Over the past few decades, many Asian nations transformed from poverty into global competitors. From 2003 to 2007, Asian economies expanded at an average annual rate of 8.1%, triple that of advanced economies. Over the same period, inflation in Asia averaged only about 3.5%. But Asia could be facing turbulent economic times. In May, the average inflation rate throughout the region reached nearly 7%, led by spikes in oil and food prices. In India, inflation jumped to an 11.6% annual rate in June, according to the latest government figures, the highest in 13 years.

Policymakers and central bankers are forced to raise interest rates and limit credit to get inflation under control. But these same measures suppress the investment and consumption that generates growth. The combination of slowing growth and soaring inflation makes economic policy-making tricky. Inflation stirs up the middle classes because it can quickly erase years of hardwon personal gains. Inflation is cruel to the poor, because families have to spend a larger share of their meagre incomes on necessities. In the Philippines, farmers, unable to afford fuel for tractors, use water buffaloes to plough their fields. 

But to avoid unrest, leaders cannot blindly adopt rigid anti-inflation measures. Voters won’t hesitate to remove from office any politician who doesn’t deliver the goods. So they cannot overreact to the inflation threat and scale down economic growth in the process. Developing nations need to grow quickly to create jobs and increase incomes for their large populations. With prices soaring, doing nothing is not an option. Most central banks in Asia have started raising interest rates. The Reserve Bank of India increased its benchmark rate twice last month to a six year high of 8.5%.

The challenge is especially difficult because currently, inflation is not of domestic origin. Prices are being driven higher by a global surge in oil and food prices, which individual governments can do little to control. Of course, inflation is not just a problem in Asia. World Bank President Robert Zoellick called rising food and oil prices a man-made ‘catastrophe’ that could quickly reverse the gains made in overcoming poverty over the past seven years. For now, though, there is more talk than action on the international front, so Asian governments are on their own. Even though inflation throughout the region is likely to continue to rise in coming months, no one is expecting an economic calamity. According to the Asian Development Bank Asian countries have large hard currency reserves and relatively healthy banks, and so are far better prepared to absorb external shocks than they were during the region’s last recession ten years ago. Asian policymakers have learned their lessons and are more alert.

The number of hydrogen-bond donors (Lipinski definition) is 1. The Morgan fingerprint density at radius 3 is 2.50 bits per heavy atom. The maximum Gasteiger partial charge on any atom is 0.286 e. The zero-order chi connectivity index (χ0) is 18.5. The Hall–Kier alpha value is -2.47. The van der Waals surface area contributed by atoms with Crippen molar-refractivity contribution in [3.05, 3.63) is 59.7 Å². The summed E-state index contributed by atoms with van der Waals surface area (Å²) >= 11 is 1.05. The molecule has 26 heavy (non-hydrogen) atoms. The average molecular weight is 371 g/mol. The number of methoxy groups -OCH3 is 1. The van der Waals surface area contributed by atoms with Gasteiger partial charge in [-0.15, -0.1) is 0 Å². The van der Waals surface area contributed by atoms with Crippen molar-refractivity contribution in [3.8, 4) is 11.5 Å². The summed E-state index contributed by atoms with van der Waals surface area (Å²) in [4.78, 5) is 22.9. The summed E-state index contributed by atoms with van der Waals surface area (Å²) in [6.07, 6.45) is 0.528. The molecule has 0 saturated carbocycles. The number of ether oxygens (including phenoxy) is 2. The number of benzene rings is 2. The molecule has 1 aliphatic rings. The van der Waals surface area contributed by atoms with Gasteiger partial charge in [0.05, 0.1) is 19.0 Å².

11. Which of the following can be said about Asian economies during the period from 2003- 2007?

1. Though inflation was rising at the time politicians did not pay much attention.

2. Many of the poor countries were able to compete internationally.

3. The growth rate of Asian countries was facilitated by growth in advanced countries.

(A) All 1, 2, and 3

(B) Only 1

(C) Only 2

(D) Both 1 and 2

(E) None of these


12. Which of the following is not an anti-inflation measure being used by Asian countries?

1. Increase in benchmark interest rate by a central bank.

2. Checks on lending.

3. Subsidising fuel for farmers.

(A) Only 3

(B) Both 1 and 2

(C) Both 2 and 3

(D) Only 2

(E) None of these


13. What makes it difficult for Asian countries to control inflation ?

(A) Restrictions by organizations like the Asian Development Bank

(B) Governments are indecisive and adopt counterproductive measures

(C) The problem is global in nature, not restricted to their individual countries

(D) Countries have never faced a financial crisis

(E) Economic growth rate cannot occur in the absence of inflation


14. Why are experts not very concerned about the impact of inflation on Asian economies?

1. Asian countries have not maintained substantial hard currency reserves.

2. The condition of Asian banks is currently both stable and strong.

3. The Asian Development Bank will bail them out of any trouble.

(A) Only 1

(B) Both 1 and 3

(C) Both 1 and 2

(D) Only 2

(E) None of these


15. What is the author’s advice to politicians regarding the handling of inflation ?

(A) They should focus on preventing agitations among their citizens not implementing antiinflation measures

(B) They ought to implement anti-inflation measures even at the cost of losing office

(C) They must focus on maintaining high economic growth rate as inflation will taper off on its own

(D) Countries should handle the problem independently and not collectively

(E) None of these